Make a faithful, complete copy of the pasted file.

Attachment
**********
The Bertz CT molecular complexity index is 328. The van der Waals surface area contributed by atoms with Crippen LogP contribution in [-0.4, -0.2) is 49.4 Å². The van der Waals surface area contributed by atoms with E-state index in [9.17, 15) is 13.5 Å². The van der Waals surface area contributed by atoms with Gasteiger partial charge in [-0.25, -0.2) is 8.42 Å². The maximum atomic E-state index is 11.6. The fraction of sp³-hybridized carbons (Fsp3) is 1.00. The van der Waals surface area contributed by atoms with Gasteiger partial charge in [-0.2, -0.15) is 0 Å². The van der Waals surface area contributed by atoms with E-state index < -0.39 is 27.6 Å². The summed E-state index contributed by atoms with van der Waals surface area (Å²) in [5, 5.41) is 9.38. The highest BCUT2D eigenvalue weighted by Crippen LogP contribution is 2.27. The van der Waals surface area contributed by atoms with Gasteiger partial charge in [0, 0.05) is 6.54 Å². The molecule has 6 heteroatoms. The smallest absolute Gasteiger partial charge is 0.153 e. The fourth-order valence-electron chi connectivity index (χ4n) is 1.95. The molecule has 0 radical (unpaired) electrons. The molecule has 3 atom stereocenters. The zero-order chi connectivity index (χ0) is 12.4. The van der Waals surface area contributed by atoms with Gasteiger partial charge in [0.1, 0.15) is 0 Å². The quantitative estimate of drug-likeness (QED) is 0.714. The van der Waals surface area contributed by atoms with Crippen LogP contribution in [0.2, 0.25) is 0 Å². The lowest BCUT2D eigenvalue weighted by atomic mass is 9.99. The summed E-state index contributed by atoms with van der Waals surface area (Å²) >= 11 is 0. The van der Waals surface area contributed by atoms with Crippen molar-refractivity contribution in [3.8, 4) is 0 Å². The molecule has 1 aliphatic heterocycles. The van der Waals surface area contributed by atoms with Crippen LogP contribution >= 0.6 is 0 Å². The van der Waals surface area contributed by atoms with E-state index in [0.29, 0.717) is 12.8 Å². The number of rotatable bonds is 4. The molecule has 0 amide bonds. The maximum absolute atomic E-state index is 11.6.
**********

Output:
The Bertz CT molecular complexity index is 328. The van der Waals surface area contributed by atoms with Crippen LogP contribution in [-0.4, -0.2) is 49.4 Å². The van der Waals surface area contributed by atoms with E-state index in [9.17, 15) is 13.5 Å². The van der Waals surface area contributed by atoms with Gasteiger partial charge in [-0.25, -0.2) is 8.42 Å². The maximum atomic E-state index is 11.6. The fraction of sp³-hybridized carbons (Fsp3) is 1.00. The van der Waals surface area contributed by atoms with Gasteiger partial charge in [-0.2, -0.15) is 0 Å². The van der Waals surface area contributed by atoms with E-state index < -0.39 is 27.6 Å². The summed E-state index contributed by atoms with van der Waals surface area (Å²) in [5, 5.41) is 9.38. The highest BCUT2D eigenvalue weighted by Crippen LogP contribution is 2.27. The van der Waals surface area contributed by atoms with Gasteiger partial charge in [0, 0.05) is 6.54 Å². The molecule has 6 heteroatoms. The smallest absolute Gasteiger partial charge is 0.153 e. The fourth-order valence-electron chi connectivity index (χ4n) is 1.95. The molecule has 0 radical (unpaired) electrons. The molecule has 3 atom stereocenters. The zero-order chi connectivity index (χ0) is 12.4. The van der Waals surface area contributed by atoms with Gasteiger partial charge in [0.1, 0.15) is 0 Å². The quantitative estimate of drug-likeness (QED) is 0.714. The van der Waals surface area contributed by atoms with Crippen LogP contribution in [0.2, 0.25) is 0 Å². The lowest BCUT2D eigenvalue weighted by atomic mass is 9.99. The summed E-state index contributed by atoms with van der Waals surface area (Å²) >= 11 is 0. The van der Waals surface area contributed by atoms with Crippen molar-refractivity contribution in [3.8, 4) is 0 Å². The molecule has 1 aliphatic heterocycles. The van der Waals surface area contributed by atoms with Crippen LogP contribution >= 0.6 is 0 Å². The van der Waals surface area contributed by atoms with E-state index in [0.29, 0.717) is 12.8 Å². The number of rotatable bonds is 4. The molecule has 0 amide bonds. The maximum absolute atomic E-state index is 11.6.